This article is a resource included in our course, Dealing with IRS Tax Debt. It's a class designed to help individuals resolve their tax debts on their own, saving thousands of dollars in representation costs. This article will discuss the date taxes get formally assessed and the importance of knowing when that happens. I'll also share some information that will help obtain this information.
What is a Tax Assessment?
If you owe taxes to the IRS, it means that the IRS has formally recorded the tax you owe for a particular tax year. This formal recording is called Assessment. The IRS describes assessment as the “statutorily required recording of the tax liability.” The assessment date can vary widely depending on various factors such as audits, appeals, and tax court involvement. However, for most income tax filers, the assessment date occurs shortly (a few days or weeks) after the return is filed and accepted by the IRS.
Internally, the IRS calls the assessment date the “C23 date” because the assessment date got recorded on a form called a C23. Today, the date gets logged electronically, but the C23 title remains.
Why the Assessment Date is Important: The assessment date is significant because it signals the date the IRS officially records your tax liability. IRS collection efforts cannot start until this happens. More importantly – from a collection perspective - the assessment date signals the date the Collections Statute of Limitations begins ticking down. The Collection Statute of Limitations defines the IRS's time to collect a tax debt. This statute is critical to dealing with any IRS tax debt. The IRS generally has ten years to collect taxes after the assessment date. But this ten-year statute gets extended by factors such as appealing a tax due or filing an Offer in Compromise.
The taxes you owe for a particular year can have multiple assessment dates. Amended returns and audits, for example, will have new assessment dates when they create extra tax. These new assessments are only for the increased amount of tax. Some penalties also have separate assessment dates. These penalties include the Estimated Tax Penalty and a variety of civil penalties such as fraud and negligence.
Internally, the IRS calls the day the Collection Statute expires the Collection Statute Expiration Date (CSED). IRS employees are mindful of this date when working with taxpayers (as you should be). Once the date passes, the IRS can no longer collect taxes or penalties that share the same date.
How to Obtain Your Tax Assessment Date: There are several ways to find your tax assessment date. The first is to contact the IRS and request a report called the Tax Account Transcript for that year. The Account Transcript lists the type of return filed for a particular year. It also reports your filing status, adjusted gross income, taxable income, and payments made on the tax due. The Tax Account Transcript also notes the date the IRS assessed the tax (what you are looking for), penalties, as well as audits and changes made to the return.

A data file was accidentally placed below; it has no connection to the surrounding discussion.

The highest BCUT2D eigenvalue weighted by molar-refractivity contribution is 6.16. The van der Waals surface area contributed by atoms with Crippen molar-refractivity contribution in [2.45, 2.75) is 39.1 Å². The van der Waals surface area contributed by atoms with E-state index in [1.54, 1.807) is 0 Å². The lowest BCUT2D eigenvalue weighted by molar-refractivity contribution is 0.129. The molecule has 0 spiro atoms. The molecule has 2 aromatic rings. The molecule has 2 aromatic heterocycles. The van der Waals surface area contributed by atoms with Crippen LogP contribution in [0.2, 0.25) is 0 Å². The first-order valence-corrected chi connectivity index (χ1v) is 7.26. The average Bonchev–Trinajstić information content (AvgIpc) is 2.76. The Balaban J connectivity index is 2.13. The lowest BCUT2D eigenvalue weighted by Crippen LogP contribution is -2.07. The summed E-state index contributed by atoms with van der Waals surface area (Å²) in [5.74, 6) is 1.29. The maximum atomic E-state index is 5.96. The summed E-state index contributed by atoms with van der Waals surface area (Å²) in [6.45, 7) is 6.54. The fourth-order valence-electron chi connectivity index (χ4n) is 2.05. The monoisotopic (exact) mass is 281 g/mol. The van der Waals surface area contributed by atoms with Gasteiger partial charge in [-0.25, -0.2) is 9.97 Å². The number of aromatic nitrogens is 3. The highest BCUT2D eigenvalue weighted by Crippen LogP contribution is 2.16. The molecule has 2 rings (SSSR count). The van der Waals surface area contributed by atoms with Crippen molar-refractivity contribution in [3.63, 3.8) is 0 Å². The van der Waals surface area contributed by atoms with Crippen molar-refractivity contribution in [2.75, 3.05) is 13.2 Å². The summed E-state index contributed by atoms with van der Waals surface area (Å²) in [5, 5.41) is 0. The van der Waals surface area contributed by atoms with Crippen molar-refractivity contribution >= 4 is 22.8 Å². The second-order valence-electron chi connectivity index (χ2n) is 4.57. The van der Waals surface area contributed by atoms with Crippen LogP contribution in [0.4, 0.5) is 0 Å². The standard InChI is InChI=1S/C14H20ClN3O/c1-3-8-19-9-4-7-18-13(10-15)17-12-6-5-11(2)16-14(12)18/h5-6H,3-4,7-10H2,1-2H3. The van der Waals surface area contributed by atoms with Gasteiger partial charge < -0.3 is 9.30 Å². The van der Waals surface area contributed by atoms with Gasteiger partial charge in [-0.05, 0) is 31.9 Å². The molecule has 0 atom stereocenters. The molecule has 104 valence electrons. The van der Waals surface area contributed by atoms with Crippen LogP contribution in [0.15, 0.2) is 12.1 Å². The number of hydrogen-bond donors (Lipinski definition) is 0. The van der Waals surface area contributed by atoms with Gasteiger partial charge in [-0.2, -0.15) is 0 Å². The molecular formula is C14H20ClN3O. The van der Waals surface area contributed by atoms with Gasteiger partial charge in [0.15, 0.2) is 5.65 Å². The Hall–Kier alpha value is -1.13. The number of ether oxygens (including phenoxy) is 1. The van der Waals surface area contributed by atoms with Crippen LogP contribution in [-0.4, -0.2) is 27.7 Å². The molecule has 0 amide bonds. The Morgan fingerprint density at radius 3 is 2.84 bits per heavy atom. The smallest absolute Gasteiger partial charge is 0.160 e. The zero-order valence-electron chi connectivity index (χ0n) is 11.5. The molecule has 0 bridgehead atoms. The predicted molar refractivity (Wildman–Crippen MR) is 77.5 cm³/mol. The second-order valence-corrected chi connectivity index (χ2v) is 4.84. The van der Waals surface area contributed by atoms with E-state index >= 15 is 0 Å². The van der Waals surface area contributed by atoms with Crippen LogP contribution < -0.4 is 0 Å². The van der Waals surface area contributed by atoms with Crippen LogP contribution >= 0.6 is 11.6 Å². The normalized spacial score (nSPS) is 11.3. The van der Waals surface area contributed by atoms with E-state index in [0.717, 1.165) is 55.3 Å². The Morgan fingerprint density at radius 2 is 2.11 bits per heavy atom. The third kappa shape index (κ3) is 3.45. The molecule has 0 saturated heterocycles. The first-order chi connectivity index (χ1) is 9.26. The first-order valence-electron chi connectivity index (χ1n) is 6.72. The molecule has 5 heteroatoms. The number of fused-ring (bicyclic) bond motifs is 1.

This report is generally available for ten years. However, if you order by phone or through the IRS Get Transcript tool, you might only be able to obtain the previous three-to-four years. If you need other years, use IRS E-Services or Form 4506-T, Request of Transcript of Tax Return.
The second way to obtain your assessment date(s) is another report called the Record of Account Transcript. It is similar to the Tax Account Transcript, except it includes a line-by-line summary of income, deductions, credits, and taxes. The Record of Account Transcript is generally available for the current year and the previous three.
Transcript Codes for Assessed Tax: When you receive either transcript, the Tax Account Transcript, or the Record of Account Transcript, there are two three-digit codes you need to know. These codes are called Transactions Codes. Code 150 signifies the assessment date for an initially filed return. If additional tax is assessed – due to an audit or error - the code number 290 is used. There are quite a few other codes that may appear on the transcript. These codes are a resource included in our Dealing with IRS Tax Debt course.
Transcript Limitations: Please note that, although assessment dates provide a method to estimate the end of the collection window, they do not give the Collection Statute Expiration Date (CSED). As mentioned earlier, many factors influence the expiration date of the collection period. These factors include appeals, Offers in Compromise, Installment Requests, or Taxpayer Advocate engagement. The CSED is information the IRS likes to keep close to the vest and may refuse to provide. The date gets tracked on an internal document called a TXMODA. If they deny your request, filing a Freedom of Information Act (FOIA) request may be required.
The Bottom Line: Knowing the assessment date of taxes you owe is key to effectively Dealing with Your IRS Tax Debt. Please review the course if you owe tax. It is the product of 20+ years of helping clients manage their tax obligations. This experience taught me that most clients could handle their debt independently with a bit of instruction, saving thousands of dollars in representation fees. You owe it to yourself to check it out!
All courses and articles are for informational purposes only and do not constitute tax advice. Taxes are complicated - do not act on course information without consulting a professional. Always refer to treasury regulation before making any tax decision. Read the full disclaimer.
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